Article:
While Fed chief Ben Bernanke, aka the Oracle of Helicopterus, was being grilled today by the Senate Banking Committee (see separate slug), his British counterpart, Bank of England head Mervyn King, was testifying before the British Parliament's Treasury Select Committee. Both were engaging in a full-scale attempted cover-up of the LIBOR scandal, and their respective participation in the crimes.
The King appearance was shaped by earlier press reports that his deputy Paul Tucker had told Barclays officers to lower their Libor rate. In testimony Monday, intended scapegoat Jerry del Missier, former chief operating officer at Barclays, confirmed that he had received a phone call in October 2008 from Barclays' then-CEO, Bob Diamond, telling him to "get our LIBOR rates down." He added that Diamond "said that he had a conversation with Mr. Tucker ... that the Bank of England was getting pressure from Whitehall around Barclays" — i.e., that the order to criminally fix the LIBOR rate had come from the British government itself, through the Bank of England.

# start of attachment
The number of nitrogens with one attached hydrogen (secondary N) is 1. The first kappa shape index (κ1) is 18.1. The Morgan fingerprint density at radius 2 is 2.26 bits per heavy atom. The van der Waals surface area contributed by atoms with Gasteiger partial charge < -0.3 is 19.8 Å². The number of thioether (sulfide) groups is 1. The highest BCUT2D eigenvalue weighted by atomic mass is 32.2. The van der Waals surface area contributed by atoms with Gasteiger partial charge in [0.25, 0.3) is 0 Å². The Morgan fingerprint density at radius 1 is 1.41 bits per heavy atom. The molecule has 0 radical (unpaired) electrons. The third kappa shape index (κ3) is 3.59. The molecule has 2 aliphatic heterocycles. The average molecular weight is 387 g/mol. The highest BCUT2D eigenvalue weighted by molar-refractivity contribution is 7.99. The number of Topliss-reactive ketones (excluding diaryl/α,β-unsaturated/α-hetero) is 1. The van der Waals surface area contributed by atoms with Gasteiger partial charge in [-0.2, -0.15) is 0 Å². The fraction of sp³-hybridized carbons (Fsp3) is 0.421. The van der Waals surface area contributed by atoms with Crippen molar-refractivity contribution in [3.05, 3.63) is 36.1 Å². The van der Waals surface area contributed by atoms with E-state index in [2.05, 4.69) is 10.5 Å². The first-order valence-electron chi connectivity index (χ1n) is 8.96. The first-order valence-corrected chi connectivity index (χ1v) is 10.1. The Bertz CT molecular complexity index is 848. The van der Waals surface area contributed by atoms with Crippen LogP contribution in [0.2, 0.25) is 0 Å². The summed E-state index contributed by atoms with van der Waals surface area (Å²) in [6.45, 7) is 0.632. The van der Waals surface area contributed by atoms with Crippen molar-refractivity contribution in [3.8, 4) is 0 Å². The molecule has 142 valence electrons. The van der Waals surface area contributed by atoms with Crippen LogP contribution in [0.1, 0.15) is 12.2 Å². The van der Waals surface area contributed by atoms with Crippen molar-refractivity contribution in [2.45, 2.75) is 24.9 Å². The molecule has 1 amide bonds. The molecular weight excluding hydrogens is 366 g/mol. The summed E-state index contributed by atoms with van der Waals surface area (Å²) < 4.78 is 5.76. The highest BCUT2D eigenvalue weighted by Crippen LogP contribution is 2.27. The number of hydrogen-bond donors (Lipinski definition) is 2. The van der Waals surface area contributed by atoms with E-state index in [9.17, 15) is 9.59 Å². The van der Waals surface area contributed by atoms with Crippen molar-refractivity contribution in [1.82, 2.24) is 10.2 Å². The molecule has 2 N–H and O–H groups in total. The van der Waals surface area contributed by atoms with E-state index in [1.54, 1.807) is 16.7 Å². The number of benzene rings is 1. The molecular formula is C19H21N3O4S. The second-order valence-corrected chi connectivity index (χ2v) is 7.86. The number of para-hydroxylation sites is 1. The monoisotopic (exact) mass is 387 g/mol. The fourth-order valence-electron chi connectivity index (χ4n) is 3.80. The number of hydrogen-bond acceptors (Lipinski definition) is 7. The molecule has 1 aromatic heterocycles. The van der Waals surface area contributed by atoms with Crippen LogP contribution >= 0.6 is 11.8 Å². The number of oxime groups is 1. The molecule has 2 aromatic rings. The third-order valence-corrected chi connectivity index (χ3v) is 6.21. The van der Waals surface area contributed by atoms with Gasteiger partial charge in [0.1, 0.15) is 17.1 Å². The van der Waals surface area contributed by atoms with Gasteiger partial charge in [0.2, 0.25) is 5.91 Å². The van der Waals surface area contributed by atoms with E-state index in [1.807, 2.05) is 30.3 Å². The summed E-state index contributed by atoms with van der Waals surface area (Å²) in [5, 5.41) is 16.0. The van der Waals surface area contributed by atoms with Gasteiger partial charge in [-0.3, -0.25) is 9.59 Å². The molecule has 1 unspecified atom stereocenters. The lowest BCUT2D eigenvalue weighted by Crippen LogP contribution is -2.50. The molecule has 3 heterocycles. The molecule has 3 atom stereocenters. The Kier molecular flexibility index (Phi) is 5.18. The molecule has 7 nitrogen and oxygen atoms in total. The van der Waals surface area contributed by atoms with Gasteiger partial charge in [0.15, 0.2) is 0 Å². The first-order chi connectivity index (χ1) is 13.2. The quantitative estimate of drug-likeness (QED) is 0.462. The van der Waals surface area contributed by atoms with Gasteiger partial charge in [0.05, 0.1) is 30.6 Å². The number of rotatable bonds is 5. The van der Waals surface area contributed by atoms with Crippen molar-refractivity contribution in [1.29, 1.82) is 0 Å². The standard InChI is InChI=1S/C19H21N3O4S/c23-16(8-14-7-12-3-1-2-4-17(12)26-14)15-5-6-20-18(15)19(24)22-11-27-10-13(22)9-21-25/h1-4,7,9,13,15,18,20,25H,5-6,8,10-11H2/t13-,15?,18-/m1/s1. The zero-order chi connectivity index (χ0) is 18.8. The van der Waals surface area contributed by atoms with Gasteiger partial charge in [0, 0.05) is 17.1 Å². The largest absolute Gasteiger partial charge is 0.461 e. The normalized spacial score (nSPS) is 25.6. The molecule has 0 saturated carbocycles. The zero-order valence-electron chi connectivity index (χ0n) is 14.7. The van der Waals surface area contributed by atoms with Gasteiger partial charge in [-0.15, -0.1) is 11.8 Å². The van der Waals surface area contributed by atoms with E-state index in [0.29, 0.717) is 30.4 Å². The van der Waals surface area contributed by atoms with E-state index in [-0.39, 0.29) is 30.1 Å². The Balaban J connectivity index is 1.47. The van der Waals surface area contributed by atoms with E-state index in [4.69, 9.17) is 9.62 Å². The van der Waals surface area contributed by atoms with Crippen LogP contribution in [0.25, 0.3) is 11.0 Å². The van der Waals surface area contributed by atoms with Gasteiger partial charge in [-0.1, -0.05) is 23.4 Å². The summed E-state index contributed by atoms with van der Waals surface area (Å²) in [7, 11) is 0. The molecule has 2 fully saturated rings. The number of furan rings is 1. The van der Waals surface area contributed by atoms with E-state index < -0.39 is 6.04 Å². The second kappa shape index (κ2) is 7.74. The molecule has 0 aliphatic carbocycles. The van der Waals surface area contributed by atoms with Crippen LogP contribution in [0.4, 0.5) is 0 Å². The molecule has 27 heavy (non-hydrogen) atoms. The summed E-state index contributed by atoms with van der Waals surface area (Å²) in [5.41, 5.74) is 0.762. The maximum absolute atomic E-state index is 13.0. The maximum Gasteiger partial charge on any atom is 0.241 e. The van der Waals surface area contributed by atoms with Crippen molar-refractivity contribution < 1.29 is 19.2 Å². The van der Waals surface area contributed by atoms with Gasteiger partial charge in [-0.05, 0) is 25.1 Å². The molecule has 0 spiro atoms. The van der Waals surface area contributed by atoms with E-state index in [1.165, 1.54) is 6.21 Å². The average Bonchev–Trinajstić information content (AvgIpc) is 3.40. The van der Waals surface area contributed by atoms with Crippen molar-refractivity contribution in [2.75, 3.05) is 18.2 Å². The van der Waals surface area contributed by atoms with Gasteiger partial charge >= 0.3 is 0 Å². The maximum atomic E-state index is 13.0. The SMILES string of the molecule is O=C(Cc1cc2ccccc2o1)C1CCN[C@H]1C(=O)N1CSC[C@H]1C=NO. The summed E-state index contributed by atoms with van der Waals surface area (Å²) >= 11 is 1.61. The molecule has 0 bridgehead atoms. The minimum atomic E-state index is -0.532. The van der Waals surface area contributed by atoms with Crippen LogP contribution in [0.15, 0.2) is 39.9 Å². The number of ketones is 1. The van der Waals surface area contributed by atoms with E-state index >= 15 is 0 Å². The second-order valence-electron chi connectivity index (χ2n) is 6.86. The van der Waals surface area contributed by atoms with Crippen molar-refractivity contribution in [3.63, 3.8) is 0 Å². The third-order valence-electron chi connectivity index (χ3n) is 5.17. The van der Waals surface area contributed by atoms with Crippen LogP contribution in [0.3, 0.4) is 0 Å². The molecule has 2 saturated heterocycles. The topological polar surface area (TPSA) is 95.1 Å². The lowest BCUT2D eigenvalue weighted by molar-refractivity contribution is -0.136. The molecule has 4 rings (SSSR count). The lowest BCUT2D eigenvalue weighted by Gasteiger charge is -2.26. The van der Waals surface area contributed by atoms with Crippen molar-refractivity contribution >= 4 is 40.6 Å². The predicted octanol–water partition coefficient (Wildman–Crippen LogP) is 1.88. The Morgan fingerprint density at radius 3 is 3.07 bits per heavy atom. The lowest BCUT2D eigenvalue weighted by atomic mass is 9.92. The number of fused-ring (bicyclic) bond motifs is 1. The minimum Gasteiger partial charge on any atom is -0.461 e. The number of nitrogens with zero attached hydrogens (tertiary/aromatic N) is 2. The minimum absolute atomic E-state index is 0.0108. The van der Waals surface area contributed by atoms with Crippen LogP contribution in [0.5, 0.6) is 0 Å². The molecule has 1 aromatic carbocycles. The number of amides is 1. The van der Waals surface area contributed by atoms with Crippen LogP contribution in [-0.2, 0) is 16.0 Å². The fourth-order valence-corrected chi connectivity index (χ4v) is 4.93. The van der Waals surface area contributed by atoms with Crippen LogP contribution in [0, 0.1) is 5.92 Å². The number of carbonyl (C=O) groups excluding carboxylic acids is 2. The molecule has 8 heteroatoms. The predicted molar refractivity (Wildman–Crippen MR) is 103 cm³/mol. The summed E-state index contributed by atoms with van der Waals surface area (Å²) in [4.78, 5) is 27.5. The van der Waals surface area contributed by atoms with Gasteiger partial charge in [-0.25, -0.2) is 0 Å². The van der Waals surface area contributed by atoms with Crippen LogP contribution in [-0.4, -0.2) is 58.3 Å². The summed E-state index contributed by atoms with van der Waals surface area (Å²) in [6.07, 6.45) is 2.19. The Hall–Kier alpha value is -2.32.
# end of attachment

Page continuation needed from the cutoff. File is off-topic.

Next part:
King's testimony can be summarized as: Gosh, Timmy and I didn't know anything about the terrible fraud being perpetrated by those naughty bankers. "Mr. Geithner was sending that [e-mail] to us as a suggestion for how these rules should be constructed, and we agreed with him, but neither of us had evidence of wrongdoing," King said. "The first I knew of any alleged wrongdoing was when the reports came out two weeks ago."
King did admit, however, that he had a "desire" to reduce LIBOR, but he insisted he didn't "tamper with the thermostat." And as if to justify the crime he claims he didn't commit, he explained: "We have a 500-trillion-pound market in derivatives; most of the time the reference point [LIBOR] is well known... Does it make sense to base contracts on a rate [which is so volatile]?"